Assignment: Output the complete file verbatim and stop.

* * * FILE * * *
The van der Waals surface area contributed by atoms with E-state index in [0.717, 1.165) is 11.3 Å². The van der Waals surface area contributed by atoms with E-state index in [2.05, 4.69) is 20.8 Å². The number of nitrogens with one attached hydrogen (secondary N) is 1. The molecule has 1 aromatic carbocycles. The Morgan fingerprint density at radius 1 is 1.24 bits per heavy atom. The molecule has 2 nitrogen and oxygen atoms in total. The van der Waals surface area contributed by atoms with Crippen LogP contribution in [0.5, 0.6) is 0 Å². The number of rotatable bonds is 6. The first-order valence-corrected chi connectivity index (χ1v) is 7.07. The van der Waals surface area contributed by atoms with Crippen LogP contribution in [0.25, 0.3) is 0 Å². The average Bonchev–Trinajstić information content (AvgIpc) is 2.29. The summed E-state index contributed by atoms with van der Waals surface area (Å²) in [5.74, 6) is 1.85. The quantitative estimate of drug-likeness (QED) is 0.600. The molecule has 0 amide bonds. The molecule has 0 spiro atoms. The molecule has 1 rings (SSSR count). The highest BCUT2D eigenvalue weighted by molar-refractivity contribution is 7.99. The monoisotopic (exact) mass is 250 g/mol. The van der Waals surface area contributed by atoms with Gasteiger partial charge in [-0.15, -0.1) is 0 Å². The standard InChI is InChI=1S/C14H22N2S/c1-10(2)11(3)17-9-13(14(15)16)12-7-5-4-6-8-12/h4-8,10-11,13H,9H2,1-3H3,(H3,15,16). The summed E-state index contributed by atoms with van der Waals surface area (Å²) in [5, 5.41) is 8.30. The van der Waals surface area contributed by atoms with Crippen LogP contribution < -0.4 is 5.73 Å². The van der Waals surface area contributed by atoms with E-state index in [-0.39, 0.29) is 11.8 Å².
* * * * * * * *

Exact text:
The van der Waals surface area contributed by atoms with E-state index in [0.717, 1.165) is 11.3 Å². The van der Waals surface area contributed by atoms with E-state index in [2.05, 4.69) is 20.8 Å². The number of nitrogens with one attached hydrogen (secondary N) is 1. The molecule has 1 aromatic carbocycles. The Morgan fingerprint density at radius 1 is 1.24 bits per heavy atom. The molecule has 2 nitrogen and oxygen atoms in total. The van der Waals surface area contributed by atoms with Crippen LogP contribution in [0.5, 0.6) is 0 Å². The number of rotatable bonds is 6. The first-order valence-corrected chi connectivity index (χ1v) is 7.07. The van der Waals surface area contributed by atoms with Crippen LogP contribution in [0.25, 0.3) is 0 Å². The average Bonchev–Trinajstić information content (AvgIpc) is 2.29. The summed E-state index contributed by atoms with van der Waals surface area (Å²) in [5.74, 6) is 1.85. The quantitative estimate of drug-likeness (QED) is 0.600. The molecule has 0 amide bonds. The molecule has 0 spiro atoms. The molecule has 1 rings (SSSR count). The highest BCUT2D eigenvalue weighted by molar-refractivity contribution is 7.99. The monoisotopic (exact) mass is 250 g/mol. The van der Waals surface area contributed by atoms with Gasteiger partial charge in [-0.15, -0.1) is 0 Å². The standard InChI is InChI=1S/C14H22N2S/c1-10(2)11(3)17-9-13(14(15)16)12-7-5-4-6-8-12/h4-8,10-11,13H,9H2,1-3H3,(H3,15,16). The summed E-state index contributed by atoms with van der Waals surface area (Å²) in [5, 5.41) is 8.30. The van der Waals surface area contributed by atoms with Crippen LogP contribution < -0.4 is 5.73 Å². The van der Waals surface area contributed by atoms with E-state index in [-0.39, 0.29) is 11.8 Å².